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Uses for Used Tyres

Updated on October 28, 2010

world choked with used tyres

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Load of tyres looking for love          by scrapfamous.comtyres used to make a horse          by keetsa.comanother huge tyre processing plant at planning stage          credit vods.skInovative use of old tyre in poor housing Mexico          gardeningtipsnideas.comNot Versace, but fairly stylish handbag made from old tyres      credit keetsa.comWomen's sandal with well shaped tire sole.    credit gifts.com
Load of tyres looking for love          by scrapfamous.com
Load of tyres looking for love by scrapfamous.com
tyres used to make a horse          by keetsa.com
tyres used to make a horse by keetsa.com
another huge tyre processing plant at planning stage          credit vods.sk
another huge tyre processing plant at planning stage credit vods.sk
Inovative use of old tyre in poor housing Mexico          gardeningtipsnideas.com
Inovative use of old tyre in poor housing Mexico gardeningtipsnideas.com
Not Versace, but fairly stylish handbag made from old tyres      credit keetsa.com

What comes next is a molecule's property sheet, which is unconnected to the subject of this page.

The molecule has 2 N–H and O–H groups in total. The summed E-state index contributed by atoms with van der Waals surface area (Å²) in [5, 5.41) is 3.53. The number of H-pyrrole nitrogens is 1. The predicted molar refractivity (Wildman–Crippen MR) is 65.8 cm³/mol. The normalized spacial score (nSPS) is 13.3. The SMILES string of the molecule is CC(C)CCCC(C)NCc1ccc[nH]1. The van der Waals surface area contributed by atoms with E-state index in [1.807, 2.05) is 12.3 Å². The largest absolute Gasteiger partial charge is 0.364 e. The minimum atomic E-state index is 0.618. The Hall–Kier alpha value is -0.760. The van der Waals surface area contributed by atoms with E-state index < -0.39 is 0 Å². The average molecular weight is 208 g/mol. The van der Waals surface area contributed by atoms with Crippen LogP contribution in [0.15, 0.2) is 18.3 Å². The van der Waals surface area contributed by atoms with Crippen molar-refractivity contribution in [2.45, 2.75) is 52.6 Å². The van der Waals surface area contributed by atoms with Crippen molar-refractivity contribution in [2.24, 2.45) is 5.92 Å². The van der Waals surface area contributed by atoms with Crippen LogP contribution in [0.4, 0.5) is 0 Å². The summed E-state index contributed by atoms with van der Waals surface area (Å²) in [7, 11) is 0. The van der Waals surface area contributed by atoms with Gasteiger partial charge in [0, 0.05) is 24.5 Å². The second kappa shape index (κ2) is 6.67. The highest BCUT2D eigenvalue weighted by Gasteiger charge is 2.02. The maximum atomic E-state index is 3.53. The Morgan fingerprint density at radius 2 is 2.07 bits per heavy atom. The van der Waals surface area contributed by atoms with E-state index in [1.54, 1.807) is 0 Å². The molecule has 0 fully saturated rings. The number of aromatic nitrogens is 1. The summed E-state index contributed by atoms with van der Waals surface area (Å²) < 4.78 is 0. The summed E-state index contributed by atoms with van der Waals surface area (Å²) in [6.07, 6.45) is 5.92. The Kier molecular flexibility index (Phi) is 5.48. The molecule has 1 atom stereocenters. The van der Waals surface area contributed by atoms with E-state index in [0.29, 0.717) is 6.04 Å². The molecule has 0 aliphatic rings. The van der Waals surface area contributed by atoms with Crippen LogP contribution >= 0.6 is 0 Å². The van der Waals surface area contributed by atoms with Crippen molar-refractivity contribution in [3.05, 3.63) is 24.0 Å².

Not Versace, but fairly stylish handbag made from old tyres credit keetsa.com
Women's sandal with well shaped tire sole.    credit gifts.com
Women's sandal with well shaped tire sole. credit gifts.com

Poorer nations show how to dispose of tyres

 

Getting Rid of that Spare Tyre

In the so called First World these days, used tyres are sent to a plant which separates tyres which can be used again with a new tread, etc., from those beyond redemption. This scrap rubber is then ground up and the metal removed, then sold to people who use it for specialised flooring. Even the dust generated during the process is sold to be used in surfacing.

How different this situation is in rural areas in Mexico where the used car tyre (or tire in the USA…and llanta in Mexico), is used in all sort of imaginative ways.